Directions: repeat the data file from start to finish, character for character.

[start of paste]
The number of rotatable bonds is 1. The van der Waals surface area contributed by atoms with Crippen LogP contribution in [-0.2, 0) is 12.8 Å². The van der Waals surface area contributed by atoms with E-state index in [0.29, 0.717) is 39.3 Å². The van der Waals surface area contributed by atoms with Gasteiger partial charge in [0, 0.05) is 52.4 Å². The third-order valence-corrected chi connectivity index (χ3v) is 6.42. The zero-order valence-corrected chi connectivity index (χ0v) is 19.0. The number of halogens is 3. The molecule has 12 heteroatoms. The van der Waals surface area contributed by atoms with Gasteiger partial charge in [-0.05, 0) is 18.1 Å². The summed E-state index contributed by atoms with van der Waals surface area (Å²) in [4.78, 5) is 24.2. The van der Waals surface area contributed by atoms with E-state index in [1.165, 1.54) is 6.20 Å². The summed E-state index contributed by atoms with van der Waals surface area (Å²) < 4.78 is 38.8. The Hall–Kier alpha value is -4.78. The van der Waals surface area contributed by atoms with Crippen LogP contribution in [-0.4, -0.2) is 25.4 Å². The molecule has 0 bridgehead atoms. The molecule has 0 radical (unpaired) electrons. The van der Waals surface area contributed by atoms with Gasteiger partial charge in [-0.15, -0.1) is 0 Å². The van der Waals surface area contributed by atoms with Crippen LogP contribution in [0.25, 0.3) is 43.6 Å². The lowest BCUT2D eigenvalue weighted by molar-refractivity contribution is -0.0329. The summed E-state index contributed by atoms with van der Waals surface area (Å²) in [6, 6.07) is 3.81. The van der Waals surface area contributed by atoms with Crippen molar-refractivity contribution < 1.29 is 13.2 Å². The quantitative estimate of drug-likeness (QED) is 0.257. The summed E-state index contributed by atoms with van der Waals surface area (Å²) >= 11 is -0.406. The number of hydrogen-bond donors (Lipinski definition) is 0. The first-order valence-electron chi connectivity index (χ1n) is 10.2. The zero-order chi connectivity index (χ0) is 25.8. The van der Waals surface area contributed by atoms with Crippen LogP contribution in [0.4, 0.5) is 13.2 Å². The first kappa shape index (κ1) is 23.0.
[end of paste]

The number of rotatable bonds is 1. The van der Waals surface area contributed by atoms with Crippen LogP contribution in [-0.2, 0) is 12.8 Å². The van der Waals surface area contributed by atoms with E-state index in [0.29, 0.717) is 39.3 Å². The van der Waals surface area contributed by atoms with Gasteiger partial charge in [0, 0.05) is 52.4 Å². The third-order valence-corrected chi connectivity index (χ3v) is 6.42. The zero-order valence-corrected chi connectivity index (χ0v) is 19.0. The number of halogens is 3. The molecule has 12 heteroatoms. The van der Waals surface area contributed by atoms with Gasteiger partial charge in [-0.05, 0) is 18.1 Å². The summed E-state index contributed by atoms with van der Waals surface area (Å²) in [4.78, 5) is 24.2. The van der Waals surface area contributed by atoms with E-state index in [1.165, 1.54) is 6.20 Å². The summed E-state index contributed by atoms with van der Waals surface area (Å²) < 4.78 is 38.8. The Hall–Kier alpha value is -4.78. The van der Waals surface area contributed by atoms with Crippen LogP contribution in [-0.4, -0.2) is 25.4 Å². The molecule has 0 bridgehead atoms. The molecule has 0 radical (unpaired) electrons. The van der Waals surface area contributed by atoms with Gasteiger partial charge in [-0.15, -0.1) is 0 Å². The van der Waals surface area contributed by atoms with Crippen LogP contribution in [0.25, 0.3) is 43.6 Å². The lowest BCUT2D eigenvalue weighted by molar-refractivity contribution is -0.0329. The summed E-state index contributed by atoms with van der Waals surface area (Å²) in [6, 6.07) is 3.81. The van der Waals surface area contributed by atoms with Crippen molar-refractivity contribution < 1.29 is 13.2 Å². The quantitative estimate of drug-likeness (QED) is 0.257. The summed E-state index contributed by atoms with van der Waals surface area (Å²) >= 11 is -0.406. The number of hydrogen-bond donors (Lipinski definition) is 0. The first-order valence-electron chi connectivity index (χ1n) is 10.2. The zero-order chi connectivity index (χ0) is 25.8. The van der Waals surface area contributed by atoms with Crippen LogP contribution in [0.4, 0.5) is 13.2 Å². The first kappa shape index (κ1) is 23.0.